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Illustration: Rebecca Zisser/Axios

Concern about kids' use of YouTube has long been simmering. It bubbled over yesterday, with reports on a "late stage" FTC inquiry and initiatives within the company to revamp its policies.

Why it matters: YouTube is widely used by kids, and most of their viewing happens on the main site, even though its dedicated YouTube Kids site provides more protections.

Background: Some critics say YouTube is violating the children's privacy protections of a 1998 law known as the Children's Online Privacy Protection Act, or COPPA.

  • Others are concerned about what happens when kids watch content on the main YouTube site and what types of adult content they may be exposed to.

Driving the news:

  • The Wall Street Journal reported that YouTube was considering a range of changes, including the possibility of moving all its child-oriented content out of the main YouTube service and into YouTube Kids.
  • The Washington Post reported that the FTC is "in the late stages of an investigation into YouTube" for violations of COPPA and other laws governing online services for children.
  • This follows complaints from a number of public interest groups alleging YouTube failed to live up to COPPA's requirements.

What they're saying: In statements emailed to Axios...

  • YouTube declined to comment on the FTC inquiry. As for the WSJ report, YouTube said, "We consider lots of ideas for improving YouTube and some remain just that — ideas. Others, we develop and launch, like our restrictions to minors live-streaming or updated hate speech policy."
  • Sen. Ed Markey (D-Mass.), who asked the FTC about potential violations last year: "It is no secret that kids flock to YouTube every day, but the company has yet to take the necessary steps to protect its youngest users."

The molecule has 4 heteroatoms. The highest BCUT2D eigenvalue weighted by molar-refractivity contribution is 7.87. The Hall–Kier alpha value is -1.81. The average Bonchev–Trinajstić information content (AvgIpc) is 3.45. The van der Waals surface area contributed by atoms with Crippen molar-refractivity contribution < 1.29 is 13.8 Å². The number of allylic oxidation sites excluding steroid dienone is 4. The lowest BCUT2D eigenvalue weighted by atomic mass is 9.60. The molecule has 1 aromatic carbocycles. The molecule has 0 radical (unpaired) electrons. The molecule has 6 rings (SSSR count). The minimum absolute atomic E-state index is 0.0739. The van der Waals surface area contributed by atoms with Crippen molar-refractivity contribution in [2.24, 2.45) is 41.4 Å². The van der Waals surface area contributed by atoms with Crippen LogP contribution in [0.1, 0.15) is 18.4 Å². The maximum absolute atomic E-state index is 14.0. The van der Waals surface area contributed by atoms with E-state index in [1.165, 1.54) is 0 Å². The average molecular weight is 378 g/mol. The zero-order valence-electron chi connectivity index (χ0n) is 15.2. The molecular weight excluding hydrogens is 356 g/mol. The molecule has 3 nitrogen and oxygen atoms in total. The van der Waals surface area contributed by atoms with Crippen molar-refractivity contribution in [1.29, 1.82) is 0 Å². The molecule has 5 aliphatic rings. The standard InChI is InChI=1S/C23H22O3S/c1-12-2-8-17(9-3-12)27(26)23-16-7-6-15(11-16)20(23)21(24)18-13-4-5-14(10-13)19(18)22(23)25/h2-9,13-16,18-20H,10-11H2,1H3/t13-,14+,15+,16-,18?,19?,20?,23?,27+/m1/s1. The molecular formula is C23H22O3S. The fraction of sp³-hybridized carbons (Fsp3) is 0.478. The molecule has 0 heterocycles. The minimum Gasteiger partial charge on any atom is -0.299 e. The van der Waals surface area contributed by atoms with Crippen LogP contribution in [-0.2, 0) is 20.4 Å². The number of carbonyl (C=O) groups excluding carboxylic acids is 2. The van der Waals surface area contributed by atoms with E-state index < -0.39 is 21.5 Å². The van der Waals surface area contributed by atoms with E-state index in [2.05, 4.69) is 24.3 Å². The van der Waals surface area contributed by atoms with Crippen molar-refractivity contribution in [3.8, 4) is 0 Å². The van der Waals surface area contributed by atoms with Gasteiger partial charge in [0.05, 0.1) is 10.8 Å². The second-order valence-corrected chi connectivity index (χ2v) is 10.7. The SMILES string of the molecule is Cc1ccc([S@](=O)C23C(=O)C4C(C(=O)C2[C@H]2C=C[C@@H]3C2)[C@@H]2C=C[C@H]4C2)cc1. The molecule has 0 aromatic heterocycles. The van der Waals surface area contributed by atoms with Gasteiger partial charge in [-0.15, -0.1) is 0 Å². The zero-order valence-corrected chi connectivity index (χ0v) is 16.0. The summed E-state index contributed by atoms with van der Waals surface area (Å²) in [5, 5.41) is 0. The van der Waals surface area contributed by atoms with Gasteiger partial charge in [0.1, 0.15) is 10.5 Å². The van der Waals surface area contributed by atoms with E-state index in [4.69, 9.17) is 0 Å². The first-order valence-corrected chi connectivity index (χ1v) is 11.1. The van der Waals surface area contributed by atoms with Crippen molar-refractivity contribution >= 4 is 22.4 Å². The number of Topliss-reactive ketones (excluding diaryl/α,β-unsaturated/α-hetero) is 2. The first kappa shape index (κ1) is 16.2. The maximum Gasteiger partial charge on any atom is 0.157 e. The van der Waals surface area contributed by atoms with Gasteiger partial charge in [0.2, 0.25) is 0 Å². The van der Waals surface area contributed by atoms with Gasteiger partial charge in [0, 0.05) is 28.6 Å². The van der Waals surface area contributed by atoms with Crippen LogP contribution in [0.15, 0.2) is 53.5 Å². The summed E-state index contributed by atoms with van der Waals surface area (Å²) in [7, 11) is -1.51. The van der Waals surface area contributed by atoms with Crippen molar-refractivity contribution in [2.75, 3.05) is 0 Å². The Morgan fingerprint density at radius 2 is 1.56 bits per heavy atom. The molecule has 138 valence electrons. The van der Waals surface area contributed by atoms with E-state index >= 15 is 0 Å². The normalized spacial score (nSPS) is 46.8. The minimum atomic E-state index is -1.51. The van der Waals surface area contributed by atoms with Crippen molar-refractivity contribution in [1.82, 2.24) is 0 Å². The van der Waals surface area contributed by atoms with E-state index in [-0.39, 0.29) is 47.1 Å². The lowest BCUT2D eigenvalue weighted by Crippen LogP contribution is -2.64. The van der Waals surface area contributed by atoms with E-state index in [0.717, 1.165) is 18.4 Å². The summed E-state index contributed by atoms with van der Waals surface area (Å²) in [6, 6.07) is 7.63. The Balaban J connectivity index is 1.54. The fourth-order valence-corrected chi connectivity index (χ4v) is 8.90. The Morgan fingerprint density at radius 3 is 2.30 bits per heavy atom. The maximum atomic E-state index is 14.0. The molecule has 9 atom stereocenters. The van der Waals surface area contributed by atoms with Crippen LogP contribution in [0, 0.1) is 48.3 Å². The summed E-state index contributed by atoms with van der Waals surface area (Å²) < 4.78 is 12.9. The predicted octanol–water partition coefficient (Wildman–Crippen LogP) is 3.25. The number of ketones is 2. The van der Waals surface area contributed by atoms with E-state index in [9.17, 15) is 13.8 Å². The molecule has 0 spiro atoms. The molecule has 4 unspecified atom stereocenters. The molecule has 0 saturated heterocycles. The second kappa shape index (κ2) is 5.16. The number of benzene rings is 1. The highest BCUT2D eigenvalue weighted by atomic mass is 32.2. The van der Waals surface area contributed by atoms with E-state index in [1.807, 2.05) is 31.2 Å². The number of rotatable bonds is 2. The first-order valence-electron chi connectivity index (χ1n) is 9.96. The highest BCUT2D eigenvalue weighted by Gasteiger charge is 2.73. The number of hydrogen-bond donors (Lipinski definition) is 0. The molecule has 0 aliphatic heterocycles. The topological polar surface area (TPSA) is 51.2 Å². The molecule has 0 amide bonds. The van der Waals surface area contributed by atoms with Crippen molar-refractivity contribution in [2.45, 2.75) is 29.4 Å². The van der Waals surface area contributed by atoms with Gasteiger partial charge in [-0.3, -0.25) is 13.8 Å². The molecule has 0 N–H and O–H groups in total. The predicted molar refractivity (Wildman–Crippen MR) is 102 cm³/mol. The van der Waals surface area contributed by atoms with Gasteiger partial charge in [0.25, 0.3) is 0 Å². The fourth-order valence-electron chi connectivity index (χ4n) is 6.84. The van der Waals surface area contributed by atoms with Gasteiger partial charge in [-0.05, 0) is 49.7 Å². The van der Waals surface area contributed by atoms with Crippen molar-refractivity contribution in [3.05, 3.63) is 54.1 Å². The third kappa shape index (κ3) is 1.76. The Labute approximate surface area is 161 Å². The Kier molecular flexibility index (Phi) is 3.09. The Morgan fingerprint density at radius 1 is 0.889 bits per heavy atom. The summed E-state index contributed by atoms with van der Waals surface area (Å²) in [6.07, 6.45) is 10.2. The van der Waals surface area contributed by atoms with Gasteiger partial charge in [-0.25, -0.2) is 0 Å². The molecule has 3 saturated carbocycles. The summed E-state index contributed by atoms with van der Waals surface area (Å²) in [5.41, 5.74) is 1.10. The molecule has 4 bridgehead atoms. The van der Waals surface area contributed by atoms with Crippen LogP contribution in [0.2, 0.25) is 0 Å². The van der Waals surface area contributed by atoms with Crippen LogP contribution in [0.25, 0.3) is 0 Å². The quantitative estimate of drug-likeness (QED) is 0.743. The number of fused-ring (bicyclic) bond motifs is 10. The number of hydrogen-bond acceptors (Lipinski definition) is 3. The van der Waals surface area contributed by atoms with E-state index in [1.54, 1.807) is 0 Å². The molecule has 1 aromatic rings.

• EPIC executive director Marc Rotenberg: "EPIC and other consumer advocates have long argued that the data collection practices violate COPPA."
  • However, Rotenberg notes that there have been multiple news reports in recent months about the FTC being in the "late stages" on important investigations that still haven't surfaced.

The big picture: YouTube's children's policies are just one of many areas of controversy for the company. Other concerns include hate speech, harassment, the promotion of conspiracy theories, and whether its recommendation algorithm pushes users toward extreme content.

Meanwhile:

  • Axios' Sara Fischer reported last week that advertisers seeking to reach children have been moving away from YouTube amid privacy concerns.
  • State regulators have also been more active. According to a PwC report, the FTC was generally on its own enforcing protections until 2018. But, the report says, in the last two years "individual state attorney generals (e.g. NY and New Mexico) have initiated separate actions. In parallel, civil class actions have been filed alleging collection of kids' data from apps and games."

Our thought bubble: YouTube is unlikely to move all its kids' content into YouTube Kids — as many children turn their noses up at anything labeled "for kids." But YouTube could limit the kinds of advertising that can be attached to children's programming on the main site or take other similar actions.

The bottom line: Children's issues have a way of winning serious attention and action from politicians and regulators more speedily than those affecting adults.

Go deeper: Why YouTube needs principles

Go deeper

Updated 1 hour ago - Politics & Policy

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Buffett eyes slow U.S. progress, but says "never bet against America"

Warren Buffett in New York City in 2017. Photo: Daniel Zuchnik/WireImage

Warren Buffett called progress in America "slow, uneven and often discouraging," but retained his long-term optimism in the country, in his closely watched annual shareholder letter released Saturday morning.

Why it matters: It breaks months of uncharacteristic silence from the 90-year-old billionaire Berkshire Hathaway CEO — as the fragile economy coped with the pandemic and the U.S. saw a contentious presidential election.

Restaurant software meets the pandemic moment

Illustration: Annelise Capossela/Axios

Food delivery companies have predictably done well during the pandemic. But restaurant software providers are also having a moment as eateries race to handle the avalanche of online orders resulting from severe in-person dining restrictions.

Driving the news: Olo filed last week for an IPO and Toast is rumored to be preparing to do the same very soon.